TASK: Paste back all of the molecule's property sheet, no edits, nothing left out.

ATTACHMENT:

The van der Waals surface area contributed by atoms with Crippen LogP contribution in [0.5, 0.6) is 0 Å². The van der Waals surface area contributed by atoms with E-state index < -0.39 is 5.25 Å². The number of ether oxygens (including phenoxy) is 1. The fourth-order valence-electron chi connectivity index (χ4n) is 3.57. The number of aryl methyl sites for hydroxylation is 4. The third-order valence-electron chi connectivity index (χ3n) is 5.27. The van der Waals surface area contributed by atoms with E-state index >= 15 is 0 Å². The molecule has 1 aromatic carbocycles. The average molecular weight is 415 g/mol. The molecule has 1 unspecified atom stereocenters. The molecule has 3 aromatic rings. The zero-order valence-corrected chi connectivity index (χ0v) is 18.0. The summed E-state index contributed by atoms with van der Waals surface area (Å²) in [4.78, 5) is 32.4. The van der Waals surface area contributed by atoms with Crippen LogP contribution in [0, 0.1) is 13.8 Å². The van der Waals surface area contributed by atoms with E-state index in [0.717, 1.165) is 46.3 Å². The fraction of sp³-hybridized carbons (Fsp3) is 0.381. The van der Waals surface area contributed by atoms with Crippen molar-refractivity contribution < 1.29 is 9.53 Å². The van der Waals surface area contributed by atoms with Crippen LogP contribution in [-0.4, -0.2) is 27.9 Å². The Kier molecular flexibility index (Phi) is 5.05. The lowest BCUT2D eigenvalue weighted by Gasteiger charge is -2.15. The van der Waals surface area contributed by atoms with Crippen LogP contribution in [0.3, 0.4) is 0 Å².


The van der Waals surface area contributed by atoms with Crippen LogP contribution in [0.5, 0.6) is 0 Å². The van der Waals surface area contributed by atoms with E-state index < -0.39 is 5.25 Å². The number of ether oxygens (including phenoxy) is 1. The fourth-order valence-electron chi connectivity index (χ4n) is 3.57. The number of aryl methyl sites for hydroxylation is 4. The third-order valence-electron chi connectivity index (χ3n) is 5.27. The van der Waals surface area contributed by atoms with E-state index >= 15 is 0 Å². The molecule has 1 aromatic carbocycles. The average molecular weight is 415 g/mol. The molecule has 1 unspecified atom stereocenters. The molecule has 3 aromatic rings. The zero-order valence-corrected chi connectivity index (χ0v) is 18.0. The summed E-state index contributed by atoms with van der Waals surface area (Å²) in [4.78, 5) is 32.4. The van der Waals surface area contributed by atoms with Crippen LogP contribution in [0, 0.1) is 13.8 Å². The van der Waals surface area contributed by atoms with E-state index in [0.717, 1.165) is 46.3 Å². The fraction of sp³-hybridized carbons (Fsp3) is 0.381. The van der Waals surface area contributed by atoms with Crippen molar-refractivity contribution < 1.29 is 9.53 Å². The van der Waals surface area contributed by atoms with Crippen LogP contribution in [-0.4, -0.2) is 27.9 Å². The Kier molecular flexibility index (Phi) is 5.05. The lowest BCUT2D eigenvalue weighted by Gasteiger charge is -2.15. The van der Waals surface area contributed by atoms with Crippen LogP contribution in [0.3, 0.4) is 0 Å².